Operations: Corpus Christi, Jacksonville, Lázaro Cárdenas
The long standing refrigerated warehouse at Port Corpus Christi has been completely dismantled and is on the way to its second life of service at the Port of Santa Marta in Colombia. Now completely disassembled, the warehouse components will be delivered to Santa Marta by the vessel Onego Rotterdam.
In support of the alignment and construction of a new Corpus Christi Harbor Bridge, Port Corpus Christi committed to remove the refrigerated warehouse in 2014. On August 12, 2014, the port commission approved a resolution designating the refrigerated warehouse facility and associated furniture, fixtures, and equipment as surplus property.
An agreement between the two ports, Santa Marta and Corpus Christi, was reached in early 2015.
Deconstruction was completed by a local contractor. The facility is completely disassembled, and following shipment to Colombia will be reassembled as a new refrigerated warehouse at Port Santa Marta.
"This news is historic for our country's international trade and infrastructure. Colombia handles large flows of refrigerated cargo, but did not have a port that holds all of these features," said Mauricio Suárez Ramírez, PPM®, general manager of Sociedad Portuaria de Santa Marta. "Without a doubt, this will be the greatest capacity and efficiency of the country, and service large volumes of cargo through the terminal and for Colombia."
Corpus Christi dockworkers preparing reefer warehouse components for transport to Santa Marta, Colombia
Photo/Port Corpus Christi
Oversized steel tanks move through JAXPORT
Master riggers recently moved nine oversized specialty tanks through the Jacksonville Port Authority’s Blount Island Marine Terminal.
The new pressurized steel evaporator tanks, which arrived at JAXPORT from Zhangjiagang, China, are each 45 feet in length, 20 feet in diameter, and weigh 220,000 pounds.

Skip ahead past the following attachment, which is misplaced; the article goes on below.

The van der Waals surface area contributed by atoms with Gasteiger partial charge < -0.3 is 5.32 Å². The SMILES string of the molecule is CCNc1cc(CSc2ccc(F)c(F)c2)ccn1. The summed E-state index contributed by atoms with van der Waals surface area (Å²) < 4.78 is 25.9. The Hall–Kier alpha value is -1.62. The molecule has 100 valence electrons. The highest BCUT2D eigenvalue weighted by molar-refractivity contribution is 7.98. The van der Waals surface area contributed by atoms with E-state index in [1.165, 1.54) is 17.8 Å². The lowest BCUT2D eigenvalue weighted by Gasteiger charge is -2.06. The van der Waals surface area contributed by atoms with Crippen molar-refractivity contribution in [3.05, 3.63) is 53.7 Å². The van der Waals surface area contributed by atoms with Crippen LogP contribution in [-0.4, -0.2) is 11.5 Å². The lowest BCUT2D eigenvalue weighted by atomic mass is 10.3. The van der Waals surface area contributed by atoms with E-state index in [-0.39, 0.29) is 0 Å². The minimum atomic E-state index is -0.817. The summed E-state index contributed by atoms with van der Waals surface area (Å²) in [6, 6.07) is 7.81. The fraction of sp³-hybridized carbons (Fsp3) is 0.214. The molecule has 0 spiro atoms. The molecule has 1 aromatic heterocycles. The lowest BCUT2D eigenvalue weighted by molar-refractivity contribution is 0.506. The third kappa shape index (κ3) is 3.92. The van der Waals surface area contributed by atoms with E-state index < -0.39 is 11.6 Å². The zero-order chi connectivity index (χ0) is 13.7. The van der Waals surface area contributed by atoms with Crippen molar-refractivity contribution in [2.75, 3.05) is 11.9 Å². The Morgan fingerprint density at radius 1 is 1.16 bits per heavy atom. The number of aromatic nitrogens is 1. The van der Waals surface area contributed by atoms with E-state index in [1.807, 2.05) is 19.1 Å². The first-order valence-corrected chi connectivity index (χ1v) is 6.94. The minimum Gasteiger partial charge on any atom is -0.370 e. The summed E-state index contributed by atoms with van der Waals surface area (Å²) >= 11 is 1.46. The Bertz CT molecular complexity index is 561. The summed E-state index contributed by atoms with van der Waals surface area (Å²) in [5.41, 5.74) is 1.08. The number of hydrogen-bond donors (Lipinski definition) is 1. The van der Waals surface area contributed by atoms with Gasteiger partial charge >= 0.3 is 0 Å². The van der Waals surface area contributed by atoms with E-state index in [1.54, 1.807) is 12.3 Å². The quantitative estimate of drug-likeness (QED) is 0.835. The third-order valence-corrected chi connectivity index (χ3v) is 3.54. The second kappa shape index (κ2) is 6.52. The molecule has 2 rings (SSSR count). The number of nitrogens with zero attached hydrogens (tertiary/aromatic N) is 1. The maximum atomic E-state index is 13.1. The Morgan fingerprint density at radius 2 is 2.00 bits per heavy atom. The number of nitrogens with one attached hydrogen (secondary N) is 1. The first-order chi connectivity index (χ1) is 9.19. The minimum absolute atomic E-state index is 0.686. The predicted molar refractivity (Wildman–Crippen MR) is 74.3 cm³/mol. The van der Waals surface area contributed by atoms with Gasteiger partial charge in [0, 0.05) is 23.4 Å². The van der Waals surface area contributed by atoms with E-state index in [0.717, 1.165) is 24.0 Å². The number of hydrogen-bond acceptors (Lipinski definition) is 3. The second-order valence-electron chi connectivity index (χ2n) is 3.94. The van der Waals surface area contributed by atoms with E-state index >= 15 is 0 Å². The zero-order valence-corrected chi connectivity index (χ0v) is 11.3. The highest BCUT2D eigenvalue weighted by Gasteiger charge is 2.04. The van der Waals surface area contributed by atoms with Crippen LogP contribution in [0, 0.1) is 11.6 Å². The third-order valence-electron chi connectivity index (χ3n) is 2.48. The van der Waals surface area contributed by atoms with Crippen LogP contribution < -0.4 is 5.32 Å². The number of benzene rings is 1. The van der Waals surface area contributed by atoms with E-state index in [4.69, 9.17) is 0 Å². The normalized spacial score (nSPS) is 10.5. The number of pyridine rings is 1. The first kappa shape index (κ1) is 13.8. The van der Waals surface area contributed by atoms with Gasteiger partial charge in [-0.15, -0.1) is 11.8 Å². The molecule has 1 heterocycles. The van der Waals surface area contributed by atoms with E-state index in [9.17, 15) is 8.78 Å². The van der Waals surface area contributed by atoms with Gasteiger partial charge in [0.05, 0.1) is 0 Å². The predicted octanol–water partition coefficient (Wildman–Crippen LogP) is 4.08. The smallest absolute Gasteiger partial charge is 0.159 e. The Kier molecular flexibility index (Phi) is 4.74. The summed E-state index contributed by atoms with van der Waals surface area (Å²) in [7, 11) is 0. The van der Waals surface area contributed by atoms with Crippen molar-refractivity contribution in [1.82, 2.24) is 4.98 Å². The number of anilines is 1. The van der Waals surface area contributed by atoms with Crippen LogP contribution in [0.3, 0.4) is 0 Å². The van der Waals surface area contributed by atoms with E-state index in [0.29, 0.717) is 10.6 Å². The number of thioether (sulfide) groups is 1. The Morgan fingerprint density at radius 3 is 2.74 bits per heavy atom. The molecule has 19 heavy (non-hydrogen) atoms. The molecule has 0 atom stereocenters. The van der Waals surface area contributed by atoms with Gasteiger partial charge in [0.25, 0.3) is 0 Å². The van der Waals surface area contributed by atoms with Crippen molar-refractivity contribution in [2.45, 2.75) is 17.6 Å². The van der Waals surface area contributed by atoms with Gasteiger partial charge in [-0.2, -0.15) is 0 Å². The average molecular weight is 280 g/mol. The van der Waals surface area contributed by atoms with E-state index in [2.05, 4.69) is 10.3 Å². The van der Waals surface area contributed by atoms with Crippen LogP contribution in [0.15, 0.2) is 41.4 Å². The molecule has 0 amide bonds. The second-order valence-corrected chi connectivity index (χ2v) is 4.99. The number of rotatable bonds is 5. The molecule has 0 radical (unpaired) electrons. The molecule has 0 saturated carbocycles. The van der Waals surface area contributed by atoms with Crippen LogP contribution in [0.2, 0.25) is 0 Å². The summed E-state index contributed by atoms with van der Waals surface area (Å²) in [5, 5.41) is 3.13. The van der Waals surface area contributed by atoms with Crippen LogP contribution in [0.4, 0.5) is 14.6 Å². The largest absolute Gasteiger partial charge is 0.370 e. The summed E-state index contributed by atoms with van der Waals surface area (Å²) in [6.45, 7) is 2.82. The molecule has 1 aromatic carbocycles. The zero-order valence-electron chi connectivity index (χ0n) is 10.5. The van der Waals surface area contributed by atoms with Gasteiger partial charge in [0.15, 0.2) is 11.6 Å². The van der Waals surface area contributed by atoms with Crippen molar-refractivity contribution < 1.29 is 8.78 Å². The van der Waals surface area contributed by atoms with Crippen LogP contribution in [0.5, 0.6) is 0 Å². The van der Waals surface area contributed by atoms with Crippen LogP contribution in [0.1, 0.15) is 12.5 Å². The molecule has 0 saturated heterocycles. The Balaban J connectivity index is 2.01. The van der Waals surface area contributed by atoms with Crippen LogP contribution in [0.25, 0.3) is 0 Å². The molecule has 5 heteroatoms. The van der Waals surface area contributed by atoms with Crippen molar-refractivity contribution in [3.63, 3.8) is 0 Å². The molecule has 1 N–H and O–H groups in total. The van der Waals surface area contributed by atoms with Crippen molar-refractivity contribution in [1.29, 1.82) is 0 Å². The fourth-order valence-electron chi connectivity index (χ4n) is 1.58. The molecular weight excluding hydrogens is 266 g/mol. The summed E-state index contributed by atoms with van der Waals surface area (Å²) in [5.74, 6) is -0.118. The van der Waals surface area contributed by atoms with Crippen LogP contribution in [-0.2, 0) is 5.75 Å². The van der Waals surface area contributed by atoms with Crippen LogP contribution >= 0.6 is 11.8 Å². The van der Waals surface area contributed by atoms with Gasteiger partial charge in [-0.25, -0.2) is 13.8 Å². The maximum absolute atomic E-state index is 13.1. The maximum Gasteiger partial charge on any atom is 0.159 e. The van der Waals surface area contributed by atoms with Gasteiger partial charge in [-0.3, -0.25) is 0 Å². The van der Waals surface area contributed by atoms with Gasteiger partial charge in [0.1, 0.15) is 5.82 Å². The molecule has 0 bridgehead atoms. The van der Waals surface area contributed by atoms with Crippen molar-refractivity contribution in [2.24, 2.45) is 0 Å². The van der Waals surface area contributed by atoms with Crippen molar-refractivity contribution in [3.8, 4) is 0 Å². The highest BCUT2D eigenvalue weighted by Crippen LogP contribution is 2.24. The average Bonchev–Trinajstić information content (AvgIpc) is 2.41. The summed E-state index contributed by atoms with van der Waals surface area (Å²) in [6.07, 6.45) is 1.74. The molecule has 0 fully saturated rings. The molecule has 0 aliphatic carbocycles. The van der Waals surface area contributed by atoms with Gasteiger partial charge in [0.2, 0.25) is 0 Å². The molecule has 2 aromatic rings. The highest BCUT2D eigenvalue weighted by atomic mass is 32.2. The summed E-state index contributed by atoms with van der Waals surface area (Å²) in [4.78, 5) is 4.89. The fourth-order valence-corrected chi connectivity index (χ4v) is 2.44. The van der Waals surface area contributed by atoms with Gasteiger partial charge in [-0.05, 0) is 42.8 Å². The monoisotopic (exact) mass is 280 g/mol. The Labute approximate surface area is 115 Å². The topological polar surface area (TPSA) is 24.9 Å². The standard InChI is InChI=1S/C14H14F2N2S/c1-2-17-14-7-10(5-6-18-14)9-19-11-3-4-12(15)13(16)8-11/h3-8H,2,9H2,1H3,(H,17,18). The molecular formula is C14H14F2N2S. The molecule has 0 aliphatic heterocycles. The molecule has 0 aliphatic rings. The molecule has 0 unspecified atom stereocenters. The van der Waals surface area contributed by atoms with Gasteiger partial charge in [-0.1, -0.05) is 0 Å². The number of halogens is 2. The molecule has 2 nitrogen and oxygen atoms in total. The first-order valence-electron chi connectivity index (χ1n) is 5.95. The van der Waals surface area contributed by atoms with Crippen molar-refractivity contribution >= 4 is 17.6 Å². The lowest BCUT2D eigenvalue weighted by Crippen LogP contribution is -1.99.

Workers employed by stevedoring company Portus lifted the tanks one at a time from the SAL heavy lift vessel Trina before placing them onboard two barges. The barges transported the tanks along the St. Johns River from Jacksonville to Palatka, Florida, where they will be used at a paper product manufacturing facility.
The heavy lift cargo berth at J Blount Island Marine Terminal offers up to 1,800 pounds per square foot of load capacity, with rail capability up to 78 kips per axle for heavy cargo. JAXPORT also has cargo clearance available for port access by rail on CSX’s national system of 20 feet high and 13 feet wide. Learn more about JAXPORT’s heavy lift capabilities.
Pressurized steel evaporator tank transfer from ship to barge at JAXPORT’s Blount Island Marine Terminal heavy lift facility.
Mexico: Docking of Ultra-Large Container Vessel at Lázaro Cárdenas Sets Latin American Record
Maersk Edinburgh arriving at Lázaro Cárdenas’
Already one of Mexico’s top container ports, Lázaro Cárdenas demonstrated its competitive prowess on December 7 with the docking of the ultra-large container ship Maersk Edinburgh.
The 13,568-TEU capacity vessel is the largest container ship to call at a Latin American port, with a length of 366 meters/1,201 feet, beam of 48 meters/157.5 feet, and loaded summer draft of 15.2 meters/49.9 feet. That makes Lázaro Cárdenas one of the few ports in the Western Hemisphere with the demonstrated capacity to accommodate supersized container ships.
While docked at Lázaro Cárdenas’ Container Terminal 1, Maersk Edinburgh unloaded 1595 import containers and loaded more than 200 export containers using the terminal’s seven super-post-Panamax ship-to-shore gantry cranes.
TEC I is operated by Lázaro Cárdenas Terminal Portuaria de Contenedores, a subsidiary of Hutchison Port Holdings, under a lease agreement with the port authority, Administración Portuaria Integral de Lazaro Cardenas, signed in 2003. A second facility, TCI 2, is under construction by APM Terminals pursuant to a 32-year concession granted in 2012.
Located in the Pacific coast state of Michoacán, Lázaro Cárdenas is Mexico’s second largest container port, after Manzanillo, with throughput in 2014 of more than 1.0 million TEUs (up from 1,646 TEUs in 2003).
Cranes working Maersk Edinburgh at Lázaro Cárdenas’ Container Terminal 1